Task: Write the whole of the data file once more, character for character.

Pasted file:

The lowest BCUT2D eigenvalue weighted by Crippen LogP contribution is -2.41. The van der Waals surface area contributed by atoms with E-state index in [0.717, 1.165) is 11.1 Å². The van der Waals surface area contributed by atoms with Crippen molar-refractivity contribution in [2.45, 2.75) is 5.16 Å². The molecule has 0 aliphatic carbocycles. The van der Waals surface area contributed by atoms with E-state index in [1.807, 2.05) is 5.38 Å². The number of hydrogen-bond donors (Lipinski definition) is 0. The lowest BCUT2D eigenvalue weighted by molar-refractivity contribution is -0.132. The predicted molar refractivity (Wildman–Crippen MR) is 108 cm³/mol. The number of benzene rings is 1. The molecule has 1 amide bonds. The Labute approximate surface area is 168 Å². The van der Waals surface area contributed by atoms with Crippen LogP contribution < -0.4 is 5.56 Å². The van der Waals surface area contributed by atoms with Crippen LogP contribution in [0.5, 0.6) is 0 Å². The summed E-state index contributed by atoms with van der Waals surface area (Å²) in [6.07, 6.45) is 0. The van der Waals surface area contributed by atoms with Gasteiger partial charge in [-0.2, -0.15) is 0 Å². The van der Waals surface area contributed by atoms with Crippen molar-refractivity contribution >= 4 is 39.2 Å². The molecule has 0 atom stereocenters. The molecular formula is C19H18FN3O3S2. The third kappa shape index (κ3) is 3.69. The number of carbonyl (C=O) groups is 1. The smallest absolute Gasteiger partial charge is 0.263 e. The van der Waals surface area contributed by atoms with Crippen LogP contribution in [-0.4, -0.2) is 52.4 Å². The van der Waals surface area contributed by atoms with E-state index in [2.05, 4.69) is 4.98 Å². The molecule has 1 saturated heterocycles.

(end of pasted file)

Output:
The lowest BCUT2D eigenvalue weighted by Crippen LogP contribution is -2.41. The van der Waals surface area contributed by atoms with E-state index in [0.717, 1.165) is 11.1 Å². The van der Waals surface area contributed by atoms with Crippen molar-refractivity contribution in [2.45, 2.75) is 5.16 Å². The molecule has 0 aliphatic carbocycles. The van der Waals surface area contributed by atoms with E-state index in [1.807, 2.05) is 5.38 Å². The number of hydrogen-bond donors (Lipinski definition) is 0. The lowest BCUT2D eigenvalue weighted by molar-refractivity contribution is -0.132. The predicted molar refractivity (Wildman–Crippen MR) is 108 cm³/mol. The number of benzene rings is 1. The molecule has 1 amide bonds. The Labute approximate surface area is 168 Å². The van der Waals surface area contributed by atoms with Crippen LogP contribution < -0.4 is 5.56 Å². The van der Waals surface area contributed by atoms with Crippen LogP contribution in [0.5, 0.6) is 0 Å². The summed E-state index contributed by atoms with van der Waals surface area (Å²) in [6.07, 6.45) is 0. The van der Waals surface area contributed by atoms with Gasteiger partial charge in [-0.2, -0.15) is 0 Å². The van der Waals surface area contributed by atoms with Crippen molar-refractivity contribution >= 4 is 39.2 Å². The molecule has 0 atom stereocenters. The molecular formula is C19H18FN3O3S2. The third kappa shape index (κ3) is 3.69. The number of carbonyl (C=O) groups is 1. The smallest absolute Gasteiger partial charge is 0.263 e. The van der Waals surface area contributed by atoms with Crippen LogP contribution in [-0.4, -0.2) is 52.4 Å². The van der Waals surface area contributed by atoms with E-state index in [2.05, 4.69) is 4.98 Å². The molecule has 1 saturated heterocycles.